Wednesday, April 28, 2010

Number 7 this year is, Dead in Dallas another of the Sookie Stackhouse books by Charlaine Harris. I guess I'm liking these because they are a nice, quick, popcorn read, and I haven't had too many of those this year.

This book builds on Sookie's world. She and vampire Bill Compton are still dating (although they hit a few snags in their relationship here and there) and must journey to Dallas to do a favour for a nest of vampires when she is 'loaned' out by powerful vampire Eric.

An enjoyable read overall. Harris builds on her world nicely, as we see the impact the outing of vampires has made, from anti-vampire religious fanatics to new businesses set up to cater to the vampires. It all makes sense and doesn't seem outlandish.

Harris also introduces more supernatural beings to her world. She seems to be saying that when one supernatural bunch comes out of the closet, more are soon to follow.

The only thing I didn't like about this book, was if the murder that happens at the beginning crosses over into the tv show True Blood, I'm going to be really upset.

Tuesday, April 20, 2010

Number 6 is Privilege of the Sword by Ellen Kushner. This is a sequel of sorts to her much earlier novel, Swordspoint, which I read and enjoyed. The only thing about it is that I can't remember a darned thing about it. So when I noticed that PotS wasn't a total sequel but just shared a few characters, well that made it easier to decide to pick up. And true to what it said, I didn't need to remember any of the back story from Swordspoint, and any back story I needed was supplied to me.

The story is about Katherine Talbert, the niece of the Mad Duke Tremontaine (Alec Campion from Swordspoint). The Duke takes her from her home (there had been a family feud going) and decides that she will be trained to be a swordsman, which is something women didn't do. So Katherine is plunged into the strange, decadent world of her uncle, a world she doesn't come to embrace, but she certainly comes to appreciate some of the eccentricities.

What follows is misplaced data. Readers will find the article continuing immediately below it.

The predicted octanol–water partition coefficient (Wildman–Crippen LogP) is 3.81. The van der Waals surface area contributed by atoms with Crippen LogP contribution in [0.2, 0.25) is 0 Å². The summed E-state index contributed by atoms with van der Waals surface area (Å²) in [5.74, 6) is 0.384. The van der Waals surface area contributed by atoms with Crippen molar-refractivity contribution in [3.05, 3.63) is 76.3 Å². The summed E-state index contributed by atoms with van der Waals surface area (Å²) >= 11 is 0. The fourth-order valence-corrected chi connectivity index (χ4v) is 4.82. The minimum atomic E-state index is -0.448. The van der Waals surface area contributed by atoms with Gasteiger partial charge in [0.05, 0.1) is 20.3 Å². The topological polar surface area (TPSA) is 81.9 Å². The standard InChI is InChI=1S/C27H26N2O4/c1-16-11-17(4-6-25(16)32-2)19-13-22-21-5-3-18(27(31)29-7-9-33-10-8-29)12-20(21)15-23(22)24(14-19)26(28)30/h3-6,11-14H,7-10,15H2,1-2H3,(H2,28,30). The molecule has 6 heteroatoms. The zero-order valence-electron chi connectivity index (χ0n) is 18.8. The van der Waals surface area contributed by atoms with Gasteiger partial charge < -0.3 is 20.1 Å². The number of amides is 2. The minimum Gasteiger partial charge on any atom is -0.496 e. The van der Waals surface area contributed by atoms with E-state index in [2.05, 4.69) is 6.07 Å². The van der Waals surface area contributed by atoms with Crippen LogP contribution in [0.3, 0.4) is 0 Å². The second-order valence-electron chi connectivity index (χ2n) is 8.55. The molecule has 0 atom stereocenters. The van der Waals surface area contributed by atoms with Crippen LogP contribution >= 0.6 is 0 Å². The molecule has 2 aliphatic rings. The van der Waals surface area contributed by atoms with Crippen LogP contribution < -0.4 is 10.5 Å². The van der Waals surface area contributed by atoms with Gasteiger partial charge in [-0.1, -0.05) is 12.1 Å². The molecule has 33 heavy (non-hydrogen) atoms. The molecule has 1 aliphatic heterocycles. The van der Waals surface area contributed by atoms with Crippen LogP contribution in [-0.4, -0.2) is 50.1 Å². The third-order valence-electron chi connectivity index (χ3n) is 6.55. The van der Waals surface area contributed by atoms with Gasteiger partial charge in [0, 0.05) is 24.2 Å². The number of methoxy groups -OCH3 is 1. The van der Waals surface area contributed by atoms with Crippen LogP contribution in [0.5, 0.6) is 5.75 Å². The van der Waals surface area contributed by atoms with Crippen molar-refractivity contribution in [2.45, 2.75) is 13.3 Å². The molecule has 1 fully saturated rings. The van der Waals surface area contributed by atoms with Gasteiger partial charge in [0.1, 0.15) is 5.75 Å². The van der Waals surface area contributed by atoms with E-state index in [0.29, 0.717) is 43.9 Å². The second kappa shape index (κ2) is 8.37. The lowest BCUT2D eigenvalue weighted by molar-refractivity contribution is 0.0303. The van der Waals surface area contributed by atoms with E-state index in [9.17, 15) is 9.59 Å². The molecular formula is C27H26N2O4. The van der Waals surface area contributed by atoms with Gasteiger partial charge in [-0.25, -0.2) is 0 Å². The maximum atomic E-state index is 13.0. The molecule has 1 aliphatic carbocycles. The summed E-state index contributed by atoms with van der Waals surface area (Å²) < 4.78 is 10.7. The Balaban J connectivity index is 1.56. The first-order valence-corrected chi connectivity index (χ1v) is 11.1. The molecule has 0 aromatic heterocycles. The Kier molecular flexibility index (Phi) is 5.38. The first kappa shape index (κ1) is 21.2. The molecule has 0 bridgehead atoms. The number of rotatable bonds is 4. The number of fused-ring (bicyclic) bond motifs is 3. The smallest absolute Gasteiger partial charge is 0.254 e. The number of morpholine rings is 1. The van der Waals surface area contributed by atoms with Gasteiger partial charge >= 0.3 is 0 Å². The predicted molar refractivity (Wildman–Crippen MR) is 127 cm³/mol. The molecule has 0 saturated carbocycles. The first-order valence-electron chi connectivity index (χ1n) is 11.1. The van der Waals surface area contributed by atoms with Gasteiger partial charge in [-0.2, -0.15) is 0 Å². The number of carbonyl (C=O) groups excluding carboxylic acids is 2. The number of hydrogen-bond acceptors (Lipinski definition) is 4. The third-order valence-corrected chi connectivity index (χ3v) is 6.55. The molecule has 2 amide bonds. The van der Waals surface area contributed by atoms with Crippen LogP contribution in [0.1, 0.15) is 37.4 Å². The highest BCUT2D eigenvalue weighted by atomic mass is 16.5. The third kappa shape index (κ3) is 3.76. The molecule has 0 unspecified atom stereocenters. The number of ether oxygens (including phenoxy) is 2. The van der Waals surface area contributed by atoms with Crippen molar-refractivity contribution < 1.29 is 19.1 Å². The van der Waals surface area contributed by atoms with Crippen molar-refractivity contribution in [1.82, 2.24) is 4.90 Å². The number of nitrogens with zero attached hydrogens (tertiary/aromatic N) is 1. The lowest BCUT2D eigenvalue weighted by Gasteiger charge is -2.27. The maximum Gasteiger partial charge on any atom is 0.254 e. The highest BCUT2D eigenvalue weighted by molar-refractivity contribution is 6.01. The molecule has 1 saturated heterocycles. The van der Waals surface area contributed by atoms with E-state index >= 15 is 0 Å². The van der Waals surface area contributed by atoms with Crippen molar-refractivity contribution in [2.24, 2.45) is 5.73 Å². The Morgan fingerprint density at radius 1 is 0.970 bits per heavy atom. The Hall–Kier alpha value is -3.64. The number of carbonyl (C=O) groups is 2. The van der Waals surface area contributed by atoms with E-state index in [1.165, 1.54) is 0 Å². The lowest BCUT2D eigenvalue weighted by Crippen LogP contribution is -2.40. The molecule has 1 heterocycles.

The novel moved briskly enough to keep my interest, and is pretty much a character study, especially in the person of the Mad Duke. Alec's madness is of the clear-eyed sort that calls into question all of our basic assumptions. In our terms, he is as neurotic as it's possible to be and still function, but he is also cagey, brilliant, and ruthless, and we're never quite sure where the one leaves off and the other starts. He is also an idealist and a humanitarian, and his clear-eyed vision on the follies of privilege is the starting point for much of the satire in the novel.

Katherine herself is a pretty good against-the-type heroine. She is brave (right from the beginning actually, in leaving her family to do her duty for them) and she becomes a good swordsman enough so to win fights against men and to champion her friend Artemisia who was wronged by her fiancee Lord Ferris. Katherine's naievty amidst all the shenanigans of the Mad Duke's world could be trite, but ends up actually working as it is a nice counterpoint, but it also doesn't make her prudish. She is disturbed by some things, but intreigued by others and I liked that, it seems a more natural reaction. And once the Mad Duke actually does start taking an interest in her and they talk, the book becomes even more enjoyable.

I liked this enough to go dig out my copy of Swordspoint and re-read it.

Thursday, April 08, 2010

There are a lot of authors out there that I love, but I can safely say that of them all, Guy Gavriel Kay is my absolute favourite. So, whenever he has a new book out, I am absurdly happy. I must rush out and get the new book as soon as I can, and then I want my life to basically cease it's usual pace so that all I have to do is sit down and read the new book and get lost in whatever world Kay has created for me this time. So, new book was acquired last Friday, and I finished it today. Number 5 of the year is Under Heaven by Guy Gavriel Kay.